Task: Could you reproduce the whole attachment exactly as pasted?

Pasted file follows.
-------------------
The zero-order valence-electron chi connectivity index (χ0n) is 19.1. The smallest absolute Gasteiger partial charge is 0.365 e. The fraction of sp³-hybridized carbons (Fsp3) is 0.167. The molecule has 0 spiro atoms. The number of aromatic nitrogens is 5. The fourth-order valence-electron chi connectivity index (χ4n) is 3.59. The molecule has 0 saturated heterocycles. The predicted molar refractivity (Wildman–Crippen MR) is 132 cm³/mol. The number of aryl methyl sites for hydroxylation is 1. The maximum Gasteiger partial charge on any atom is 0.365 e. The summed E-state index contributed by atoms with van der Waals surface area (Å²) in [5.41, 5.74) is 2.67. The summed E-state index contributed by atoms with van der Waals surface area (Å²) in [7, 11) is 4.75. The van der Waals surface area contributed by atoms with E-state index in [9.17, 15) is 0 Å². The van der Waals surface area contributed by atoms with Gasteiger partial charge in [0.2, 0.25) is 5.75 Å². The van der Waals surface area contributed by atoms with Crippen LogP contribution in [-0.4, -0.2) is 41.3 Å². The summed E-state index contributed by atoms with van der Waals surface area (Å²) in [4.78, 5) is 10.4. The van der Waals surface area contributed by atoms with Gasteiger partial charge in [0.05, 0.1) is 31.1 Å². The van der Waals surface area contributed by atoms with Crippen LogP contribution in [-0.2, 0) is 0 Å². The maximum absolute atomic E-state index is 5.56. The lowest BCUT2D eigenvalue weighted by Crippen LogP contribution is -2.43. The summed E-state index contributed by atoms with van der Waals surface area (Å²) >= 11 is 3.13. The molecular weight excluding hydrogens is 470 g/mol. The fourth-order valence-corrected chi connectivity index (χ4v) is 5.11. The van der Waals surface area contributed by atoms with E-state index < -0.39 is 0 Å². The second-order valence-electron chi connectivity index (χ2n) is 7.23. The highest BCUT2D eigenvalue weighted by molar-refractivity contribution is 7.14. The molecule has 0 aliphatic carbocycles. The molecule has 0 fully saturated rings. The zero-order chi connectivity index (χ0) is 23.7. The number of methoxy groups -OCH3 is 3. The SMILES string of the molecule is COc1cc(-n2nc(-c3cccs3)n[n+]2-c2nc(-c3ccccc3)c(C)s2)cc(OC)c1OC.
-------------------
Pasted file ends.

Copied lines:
The zero-order valence-electron chi connectivity index (χ0n) is 19.1. The smallest absolute Gasteiger partial charge is 0.365 e. The fraction of sp³-hybridized carbons (Fsp3) is 0.167. The molecule has 0 spiro atoms. The number of aromatic nitrogens is 5. The fourth-order valence-electron chi connectivity index (χ4n) is 3.59. The molecule has 0 saturated heterocycles. The predicted molar refractivity (Wildman–Crippen MR) is 132 cm³/mol. The number of aryl methyl sites for hydroxylation is 1. The maximum Gasteiger partial charge on any atom is 0.365 e. The summed E-state index contributed by atoms with van der Waals surface area (Å²) in [5.41, 5.74) is 2.67. The summed E-state index contributed by atoms with van der Waals surface area (Å²) in [7, 11) is 4.75. The van der Waals surface area contributed by atoms with E-state index in [9.17, 15) is 0 Å². The van der Waals surface area contributed by atoms with Gasteiger partial charge in [0.2, 0.25) is 5.75 Å². The van der Waals surface area contributed by atoms with Crippen LogP contribution in [-0.4, -0.2) is 41.3 Å². The summed E-state index contributed by atoms with van der Waals surface area (Å²) in [4.78, 5) is 10.4. The van der Waals surface area contributed by atoms with Gasteiger partial charge in [0.05, 0.1) is 31.1 Å². The van der Waals surface area contributed by atoms with Crippen LogP contribution in [-0.2, 0) is 0 Å². The maximum absolute atomic E-state index is 5.56. The lowest BCUT2D eigenvalue weighted by Crippen LogP contribution is -2.43. The summed E-state index contributed by atoms with van der Waals surface area (Å²) >= 11 is 3.13. The molecular weight excluding hydrogens is 470 g/mol. The fourth-order valence-corrected chi connectivity index (χ4v) is 5.11. The van der Waals surface area contributed by atoms with E-state index < -0.39 is 0 Å². The second-order valence-electron chi connectivity index (χ2n) is 7.23. The highest BCUT2D eigenvalue weighted by molar-refractivity contribution is 7.14. The molecule has 0 aliphatic carbocycles. The molecule has 0 fully saturated rings. The zero-order chi connectivity index (χ0) is 23.7. The number of methoxy groups -OCH3 is 3. The SMILES string of the molecule is COc1cc(-n2nc(-c3cccs3)n[n+]2-c2nc(-c3ccccc3)c(C)s2)cc(OC)c1OC.